Wednesday morning, President Trump celebrated the recent stock market rally to new heights. It is true that the stock market has added trillions in value since his election, but it's time for politicians to address the real problem our country faces: a $20 trillion federal debt.

According to economists, the stock market gains are not tied to reducing the national debt. Our national debt has been at more than 100 percent of GDP for years now; in other words, the federal government hasn't reined in its unsustainable budget. Thus, in order to reduce our national debt, we need to focus on cutting spending.

You remember seventh grade math when we learned how to balance a checkbook, right? You need to spend less than you bring in. It seems Washington thinks it is exempt from balancing its checkbook, something even Common Core math teaches us.

In micro terms, the government keeps charging purchases to its "credit card" and raising the "credit limit" (aka the debt limit). Slowly, our debt has become an overwhelming $20 trillion burden, and that doesn't include unfunded liabilities.

Truth In Accounting estimates the federal government owes roughly $31.4 trillion in unfunded Social Security promises and $44.7 trillion in unfunded Medicare promises, as well as $7.2 trillion in promised pension and other retiree benefits. Acknowledging our current state, we need to work towards reducing this debt now before it completely engulfs our economy.

The first step is to significantly cut government spending.

Our military spending constitutes approximately 3.3 percent of GDP. By rethinking some of the costly and prolonged entanglements we have held for decades abroad and thinking more strategically about our national security interests, we can decrease spending without sacrificing safety. As I wrote in Washington Examiner, millennials have lived in a perpetual state of war and it is up to our generation to push for an end to wars that are no longer serving our national interest. Do we need 900 bases around the world and troops in more than 130 countries? I say, let's bring the troops home and if we have to spend the money, spend it here.

A few months ago during Trump's budget release, the Department of Defense requested authorization for a new set of Base Realignment and Closure, or BRAC, recommendations. Pulling support from both sides of the aisles, BRAC could save the military $2 billion per year in 2018. However, lawmakers insist that BRAC would be detrimental to local economies and the upfront cost would only plummet us further into debt.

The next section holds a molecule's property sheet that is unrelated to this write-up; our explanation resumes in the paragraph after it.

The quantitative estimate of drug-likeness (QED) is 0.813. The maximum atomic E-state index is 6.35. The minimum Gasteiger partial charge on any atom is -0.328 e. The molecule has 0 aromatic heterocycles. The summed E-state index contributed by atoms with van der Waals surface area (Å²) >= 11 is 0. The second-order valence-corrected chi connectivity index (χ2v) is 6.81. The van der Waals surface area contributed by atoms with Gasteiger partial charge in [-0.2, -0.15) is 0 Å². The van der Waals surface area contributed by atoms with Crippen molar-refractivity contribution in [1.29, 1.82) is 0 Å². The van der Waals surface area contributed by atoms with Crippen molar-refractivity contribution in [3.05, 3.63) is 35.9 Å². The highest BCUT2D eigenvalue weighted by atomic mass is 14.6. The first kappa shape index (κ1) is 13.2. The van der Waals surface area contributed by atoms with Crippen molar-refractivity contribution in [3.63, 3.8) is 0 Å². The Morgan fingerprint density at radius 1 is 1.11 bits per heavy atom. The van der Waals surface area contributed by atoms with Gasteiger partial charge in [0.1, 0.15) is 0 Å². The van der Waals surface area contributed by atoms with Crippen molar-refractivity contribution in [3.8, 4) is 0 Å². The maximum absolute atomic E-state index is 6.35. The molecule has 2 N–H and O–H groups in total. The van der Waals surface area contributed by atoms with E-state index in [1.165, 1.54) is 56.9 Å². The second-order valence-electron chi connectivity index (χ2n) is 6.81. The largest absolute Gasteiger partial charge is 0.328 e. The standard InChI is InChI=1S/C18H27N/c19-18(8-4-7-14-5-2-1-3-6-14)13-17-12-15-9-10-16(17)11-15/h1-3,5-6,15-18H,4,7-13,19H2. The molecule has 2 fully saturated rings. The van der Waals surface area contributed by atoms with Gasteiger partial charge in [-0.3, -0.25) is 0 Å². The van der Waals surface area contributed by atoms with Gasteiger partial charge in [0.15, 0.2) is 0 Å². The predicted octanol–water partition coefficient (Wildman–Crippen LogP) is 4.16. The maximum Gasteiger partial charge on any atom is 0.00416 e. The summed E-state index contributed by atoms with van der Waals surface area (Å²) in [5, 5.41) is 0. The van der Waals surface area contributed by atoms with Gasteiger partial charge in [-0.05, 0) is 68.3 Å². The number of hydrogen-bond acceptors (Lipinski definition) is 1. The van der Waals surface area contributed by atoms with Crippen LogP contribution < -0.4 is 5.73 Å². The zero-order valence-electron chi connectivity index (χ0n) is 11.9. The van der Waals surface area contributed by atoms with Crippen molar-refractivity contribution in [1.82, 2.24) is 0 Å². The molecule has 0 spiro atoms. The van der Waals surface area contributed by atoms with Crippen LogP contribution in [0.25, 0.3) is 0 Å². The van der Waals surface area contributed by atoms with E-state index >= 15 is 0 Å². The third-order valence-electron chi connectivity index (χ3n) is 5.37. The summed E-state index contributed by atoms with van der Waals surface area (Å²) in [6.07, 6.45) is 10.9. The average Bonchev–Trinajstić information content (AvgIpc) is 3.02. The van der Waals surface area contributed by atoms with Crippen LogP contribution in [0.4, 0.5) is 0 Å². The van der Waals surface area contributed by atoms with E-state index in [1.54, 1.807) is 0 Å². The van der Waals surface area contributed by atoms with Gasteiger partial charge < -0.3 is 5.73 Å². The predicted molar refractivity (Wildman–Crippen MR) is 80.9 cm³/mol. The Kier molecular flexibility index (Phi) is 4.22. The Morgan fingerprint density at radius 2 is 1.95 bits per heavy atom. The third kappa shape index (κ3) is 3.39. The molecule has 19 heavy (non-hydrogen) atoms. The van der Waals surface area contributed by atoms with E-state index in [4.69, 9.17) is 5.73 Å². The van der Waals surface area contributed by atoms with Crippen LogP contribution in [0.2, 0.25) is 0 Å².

Sen. Rand Paul, R-Ky., and Rep. Thomas Massie, R-Ky., are two of the only fiscally sane elected officials in Washington. They both back a "penny plan" budget that cuts spending across the board. It takes one cent out of every dollar the federal government spends each year. The budget balances in six years. If Congress finds an area that they are unable to cut, then they have to find somewhere else in the budget to cut spending.

Is it really that insane to think that we can't cut one penny out of every dollar the government spends?

What is insane is the idea that we're borrowing $1 million a minute. Do we really think we can continue down this road of fiscal insanity for much longer?

Each baby born in the U.S. in 2016 is responsible for $42,000 of the federal debt. They enter the world owing money to a federal government that has recklessly dwindled away their future. As former chairman of the Joint Chiefs of Staff Adm. Michael Mullen said, the greatest threat to our security is our national debt. Our country cannot continue to be a world leader until we get our fiscal house in order. What happened to the era in this country when elected officials of all parties understood the notion that a budget must balance? That debt has consequences?

The public need to decide what we want the role of government to be. We're kidding ourselves if we think the government can take care of us from cradle to grave. The out of control warfare and welfare (both corporate and social) path we're on must come to an end.

Every year we run a deficit, the federal government has three options:

  1. Borrow money

  2. Print money

  3. Cut spending

Thanks to the Federal Reserve we've been unsuccessfully printing and borrowing money for decades. Legislators in Washington need to hear this simple message loud and clear: Cut the spending.

Cliff Maloney Jr. (@LibertyCliff) is a contributor to the Washington Examiner's Beltway Confidential blog. He is the president of Young Americans for Liberty, a non-profit organization based in Arlington, Va., with more than 900 college chapters across the country.

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